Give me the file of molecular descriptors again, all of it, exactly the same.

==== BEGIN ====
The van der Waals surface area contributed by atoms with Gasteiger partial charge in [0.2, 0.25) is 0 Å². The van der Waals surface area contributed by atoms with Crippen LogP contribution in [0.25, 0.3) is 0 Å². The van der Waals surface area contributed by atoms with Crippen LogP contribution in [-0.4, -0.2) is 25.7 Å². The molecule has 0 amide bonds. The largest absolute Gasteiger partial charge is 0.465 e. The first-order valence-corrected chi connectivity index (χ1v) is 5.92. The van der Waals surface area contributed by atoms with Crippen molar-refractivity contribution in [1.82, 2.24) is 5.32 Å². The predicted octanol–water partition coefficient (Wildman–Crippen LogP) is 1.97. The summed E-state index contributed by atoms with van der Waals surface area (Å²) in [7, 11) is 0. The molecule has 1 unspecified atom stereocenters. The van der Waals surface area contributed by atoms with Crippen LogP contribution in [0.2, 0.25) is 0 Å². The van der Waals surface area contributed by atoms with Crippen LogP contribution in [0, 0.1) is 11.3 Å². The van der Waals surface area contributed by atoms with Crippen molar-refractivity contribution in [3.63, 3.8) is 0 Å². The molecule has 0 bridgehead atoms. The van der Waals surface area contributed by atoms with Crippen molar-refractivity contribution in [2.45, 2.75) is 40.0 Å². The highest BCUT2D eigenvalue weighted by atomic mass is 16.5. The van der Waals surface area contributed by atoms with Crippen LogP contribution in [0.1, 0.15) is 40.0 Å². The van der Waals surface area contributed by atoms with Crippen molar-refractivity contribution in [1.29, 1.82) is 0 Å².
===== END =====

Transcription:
The van der Waals surface area contributed by atoms with Gasteiger partial charge in [0.2, 0.25) is 0 Å². The van der Waals surface area contributed by atoms with Crippen LogP contribution in [0.25, 0.3) is 0 Å². The van der Waals surface area contributed by atoms with Crippen LogP contribution in [-0.4, -0.2) is 25.7 Å². The molecule has 0 amide bonds. The largest absolute Gasteiger partial charge is 0.465 e. The first-order valence-corrected chi connectivity index (χ1v) is 5.92. The van der Waals surface area contributed by atoms with Crippen molar-refractivity contribution in [1.82, 2.24) is 5.32 Å². The predicted octanol–water partition coefficient (Wildman–Crippen LogP) is 1.97. The summed E-state index contributed by atoms with van der Waals surface area (Å²) in [7, 11) is 0. The molecule has 1 unspecified atom stereocenters. The van der Waals surface area contributed by atoms with Crippen LogP contribution in [0.2, 0.25) is 0 Å². The van der Waals surface area contributed by atoms with Crippen LogP contribution in [0, 0.1) is 11.3 Å². The van der Waals surface area contributed by atoms with Crippen molar-refractivity contribution in [3.63, 3.8) is 0 Å². The molecule has 0 bridgehead atoms. The van der Waals surface area contributed by atoms with Crippen molar-refractivity contribution in [2.45, 2.75) is 40.0 Å². The highest BCUT2D eigenvalue weighted by atomic mass is 16.5. The van der Waals surface area contributed by atoms with Crippen LogP contribution in [0.1, 0.15) is 40.0 Å². The van der Waals surface area contributed by atoms with Crippen molar-refractivity contribution in [1.29, 1.82) is 0 Å².